The president also signed an executive order temporarily banning travel from seven predominantly Muslim nations. But the ban was blocked in court, dealing the White House an early setback.
The White House is preparing a new executive order on immigration that will come out this week, perhaps as early as Wednesday. The administration has also begun an aggressive push to deport undocumented workers who have committed crimes, another of Trump’s campaign promises.
These are still just the opening rounds in what could be a long legal and legislative battle over immigration policy under Trump. The president might ultimately prevail in his mission to tighten the nation’s borders. But his first month in office did not produce the clear-cut victory the White House hoped for.
Trump’s selection of Neil Gorsuch for the open seat on the Supreme Court was a high point of his first month in office. (Though the smooth announcement ceremony was quickly overshadowed by the president’s criticism of the courts). As a candidate Trump promised to put conservative justices on the Supreme Court; Gorsuch’s confirmation would make good on that pledge and give Trump and conservatives a significant victory that liberals could not undo.
The Gorsuch pick has other, more immediate implications as well. If he is confirmed as expected, Gorsuch could vote to uphold Trump administration policies that reach the Supreme Court, helping cement Trump’s legacy on issues like immigration.
The White House included three foreign policy items on its list of accomplishments in Trump’s first month as president: sanctions against individuals and groups linked to Iran’s ballistic missile program; a presidential memorandum that ordered a plan for the defeat of ISIS; and phone calls or meetings between Trump and “more than 30 foreign leaders.”
The Trump administration did issue new sanctions directed at Iran. But the action did not come close to Trump’s more assertive pledge, during the campaign, to renegotiate the Iran nuclear deal made under President Barack Obama. There is still plenty of time for Trump to try to dismantle the agreement, but the administration is facing pressure not to pull out of the deal.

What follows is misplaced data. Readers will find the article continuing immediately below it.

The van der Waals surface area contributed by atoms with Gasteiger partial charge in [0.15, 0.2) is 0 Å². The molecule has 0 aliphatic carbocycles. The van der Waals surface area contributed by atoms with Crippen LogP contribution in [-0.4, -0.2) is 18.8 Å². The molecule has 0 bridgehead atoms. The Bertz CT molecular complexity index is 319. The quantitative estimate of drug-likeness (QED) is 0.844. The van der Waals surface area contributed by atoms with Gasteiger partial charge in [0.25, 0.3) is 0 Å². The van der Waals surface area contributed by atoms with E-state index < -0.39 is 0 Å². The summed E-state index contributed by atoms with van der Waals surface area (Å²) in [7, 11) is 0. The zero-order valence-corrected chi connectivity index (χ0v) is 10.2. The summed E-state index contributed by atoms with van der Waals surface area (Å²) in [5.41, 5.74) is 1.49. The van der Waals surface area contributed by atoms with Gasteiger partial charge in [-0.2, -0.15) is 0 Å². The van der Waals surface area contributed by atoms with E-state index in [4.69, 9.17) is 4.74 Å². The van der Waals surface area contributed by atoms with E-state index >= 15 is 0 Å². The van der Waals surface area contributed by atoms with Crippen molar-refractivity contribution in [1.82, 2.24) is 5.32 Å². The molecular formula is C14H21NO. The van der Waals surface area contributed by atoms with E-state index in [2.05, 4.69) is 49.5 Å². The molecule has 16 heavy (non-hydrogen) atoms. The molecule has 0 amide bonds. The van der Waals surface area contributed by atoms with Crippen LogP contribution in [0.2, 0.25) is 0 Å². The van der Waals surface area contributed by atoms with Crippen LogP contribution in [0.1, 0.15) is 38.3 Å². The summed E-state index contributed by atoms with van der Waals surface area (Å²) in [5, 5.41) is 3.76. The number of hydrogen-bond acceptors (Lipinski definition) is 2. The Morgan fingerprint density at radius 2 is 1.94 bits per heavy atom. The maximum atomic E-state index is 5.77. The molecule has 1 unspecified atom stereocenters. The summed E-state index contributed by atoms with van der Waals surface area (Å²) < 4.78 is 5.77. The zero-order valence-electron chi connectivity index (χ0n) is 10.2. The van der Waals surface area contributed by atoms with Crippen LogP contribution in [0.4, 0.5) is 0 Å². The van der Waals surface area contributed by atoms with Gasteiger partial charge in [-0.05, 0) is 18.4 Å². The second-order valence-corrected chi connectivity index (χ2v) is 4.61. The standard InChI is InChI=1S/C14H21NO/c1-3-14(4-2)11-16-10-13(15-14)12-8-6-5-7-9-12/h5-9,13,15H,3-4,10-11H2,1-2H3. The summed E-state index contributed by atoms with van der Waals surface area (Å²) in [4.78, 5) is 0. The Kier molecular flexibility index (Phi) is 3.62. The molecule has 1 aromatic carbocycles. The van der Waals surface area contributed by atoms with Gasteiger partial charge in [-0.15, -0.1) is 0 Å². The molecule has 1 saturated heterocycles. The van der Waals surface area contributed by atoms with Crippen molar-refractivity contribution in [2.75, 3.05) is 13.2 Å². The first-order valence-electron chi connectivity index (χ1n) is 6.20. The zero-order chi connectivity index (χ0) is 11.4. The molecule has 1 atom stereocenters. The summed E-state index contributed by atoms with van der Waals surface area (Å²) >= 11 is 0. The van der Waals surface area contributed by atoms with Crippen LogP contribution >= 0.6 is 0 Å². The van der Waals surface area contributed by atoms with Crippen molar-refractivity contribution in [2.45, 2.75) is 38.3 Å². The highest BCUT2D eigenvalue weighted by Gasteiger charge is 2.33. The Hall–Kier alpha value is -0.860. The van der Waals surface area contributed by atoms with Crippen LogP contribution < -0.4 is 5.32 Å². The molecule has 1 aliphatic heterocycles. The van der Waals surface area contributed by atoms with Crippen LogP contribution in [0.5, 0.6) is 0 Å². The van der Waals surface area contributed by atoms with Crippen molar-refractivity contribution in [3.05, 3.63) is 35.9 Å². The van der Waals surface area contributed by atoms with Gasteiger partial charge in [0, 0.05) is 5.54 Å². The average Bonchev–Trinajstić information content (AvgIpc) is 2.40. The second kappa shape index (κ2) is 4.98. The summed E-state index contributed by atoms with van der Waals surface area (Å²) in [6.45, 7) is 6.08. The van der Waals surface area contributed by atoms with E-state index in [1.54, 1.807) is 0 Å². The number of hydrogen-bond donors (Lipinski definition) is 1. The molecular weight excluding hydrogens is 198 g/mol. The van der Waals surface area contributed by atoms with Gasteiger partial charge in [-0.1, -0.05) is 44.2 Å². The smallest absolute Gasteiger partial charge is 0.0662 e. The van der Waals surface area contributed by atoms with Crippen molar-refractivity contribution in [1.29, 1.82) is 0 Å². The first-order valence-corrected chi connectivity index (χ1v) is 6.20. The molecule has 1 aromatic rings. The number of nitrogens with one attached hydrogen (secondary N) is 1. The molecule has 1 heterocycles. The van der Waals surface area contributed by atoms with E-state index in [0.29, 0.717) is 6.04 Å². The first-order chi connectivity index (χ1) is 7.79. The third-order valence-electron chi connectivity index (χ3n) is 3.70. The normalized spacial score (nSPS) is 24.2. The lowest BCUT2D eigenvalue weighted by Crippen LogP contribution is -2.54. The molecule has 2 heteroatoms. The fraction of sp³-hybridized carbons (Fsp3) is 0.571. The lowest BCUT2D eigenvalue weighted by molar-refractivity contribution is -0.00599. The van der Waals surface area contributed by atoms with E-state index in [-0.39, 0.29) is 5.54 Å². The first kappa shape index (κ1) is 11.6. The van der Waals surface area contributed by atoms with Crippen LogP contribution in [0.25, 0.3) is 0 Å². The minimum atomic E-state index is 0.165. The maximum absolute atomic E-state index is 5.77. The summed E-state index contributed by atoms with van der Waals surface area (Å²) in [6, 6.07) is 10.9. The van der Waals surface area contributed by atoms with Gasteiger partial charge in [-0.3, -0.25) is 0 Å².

Trump’s memorandum ordering the Defense Department to come up with a plan to defeat ISIS was a first step in fulfilling another campaign vow. Details of the plan have not been announced, so it’s unclear what approach Trump will take.
While Trump has spoken with dozens of foreign leaders, several of the calls did not go smoothly, according to news reports. Trump’s conversation with Australian Prime Minister Malcolm Turnbull was so contentious that McCain and other senators felt compelled to assure Australian officials in the following days that the U.S. was still a staunch ally.
Vice President Mike Pence, Secretary of Defense James Mattis and John Kelly, the secretary of the Department of Homeland Security, have all made trips abroad in which they reassured U.S. allies who are worried about the county’s foreign policy under Trump. The trips came amid a flood of stories about Russia’s involvement in the U.S. presidential election, which led to the resignation of Mike Flynn, the national security adviser.
Repeal and Replace
Hours after being sworn into office, Trump signed an executive order directing federal agencies to “minimize the unwarranted economic and regulatory burdens” of the Affordable Care Act while Congress comes up with a plan to repeal and replace Obama’s signature health care law.
Like the executive order on the border wall, the health care order was largely symbolic. The real work of redoing the Affordable Care Act will play out in Congress, where Republicans have so far struggled to come to a consensus on the matter. Still, Trump said he would roll back the law, and in his first day of office he took an important first step towards achieving that goal.